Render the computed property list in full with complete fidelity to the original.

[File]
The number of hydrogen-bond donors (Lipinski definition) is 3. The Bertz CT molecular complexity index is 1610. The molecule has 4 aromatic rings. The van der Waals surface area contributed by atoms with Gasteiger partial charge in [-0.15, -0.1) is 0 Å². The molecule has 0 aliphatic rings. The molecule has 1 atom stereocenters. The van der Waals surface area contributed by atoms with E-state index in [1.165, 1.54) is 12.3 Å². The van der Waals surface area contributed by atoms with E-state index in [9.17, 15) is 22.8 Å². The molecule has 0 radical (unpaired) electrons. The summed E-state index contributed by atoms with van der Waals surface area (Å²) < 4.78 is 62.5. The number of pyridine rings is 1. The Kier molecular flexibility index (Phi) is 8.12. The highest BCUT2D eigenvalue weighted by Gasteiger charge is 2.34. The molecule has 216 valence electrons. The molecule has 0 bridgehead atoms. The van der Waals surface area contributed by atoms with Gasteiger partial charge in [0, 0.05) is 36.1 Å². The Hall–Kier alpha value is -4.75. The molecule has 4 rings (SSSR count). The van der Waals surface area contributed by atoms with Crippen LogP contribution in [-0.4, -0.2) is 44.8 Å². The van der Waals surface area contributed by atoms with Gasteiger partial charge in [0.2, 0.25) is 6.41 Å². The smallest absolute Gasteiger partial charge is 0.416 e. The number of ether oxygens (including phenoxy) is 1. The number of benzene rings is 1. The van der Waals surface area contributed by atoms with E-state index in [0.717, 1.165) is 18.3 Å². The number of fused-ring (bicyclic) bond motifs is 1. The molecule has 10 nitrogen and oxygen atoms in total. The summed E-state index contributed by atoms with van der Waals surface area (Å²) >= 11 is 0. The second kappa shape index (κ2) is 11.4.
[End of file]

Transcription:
The number of hydrogen-bond donors (Lipinski definition) is 3. The Bertz CT molecular complexity index is 1610. The molecule has 4 aromatic rings. The van der Waals surface area contributed by atoms with Gasteiger partial charge in [-0.15, -0.1) is 0 Å². The molecule has 0 aliphatic rings. The molecule has 1 atom stereocenters. The van der Waals surface area contributed by atoms with E-state index in [1.165, 1.54) is 12.3 Å². The van der Waals surface area contributed by atoms with E-state index in [9.17, 15) is 22.8 Å². The molecule has 0 radical (unpaired) electrons. The summed E-state index contributed by atoms with van der Waals surface area (Å²) < 4.78 is 62.5. The number of pyridine rings is 1. The Kier molecular flexibility index (Phi) is 8.12. The highest BCUT2D eigenvalue weighted by Gasteiger charge is 2.34. The molecule has 216 valence electrons. The molecule has 0 bridgehead atoms. The van der Waals surface area contributed by atoms with Gasteiger partial charge in [0, 0.05) is 36.1 Å². The Hall–Kier alpha value is -4.75. The molecule has 4 rings (SSSR count). The van der Waals surface area contributed by atoms with Crippen LogP contribution in [-0.4, -0.2) is 44.8 Å². The van der Waals surface area contributed by atoms with Gasteiger partial charge in [0.2, 0.25) is 6.41 Å². The smallest absolute Gasteiger partial charge is 0.416 e. The number of ether oxygens (including phenoxy) is 1. The number of benzene rings is 1. The van der Waals surface area contributed by atoms with E-state index in [0.717, 1.165) is 18.3 Å². The number of fused-ring (bicyclic) bond motifs is 1. The molecule has 10 nitrogen and oxygen atoms in total. The summed E-state index contributed by atoms with van der Waals surface area (Å²) >= 11 is 0. The second kappa shape index (κ2) is 11.4.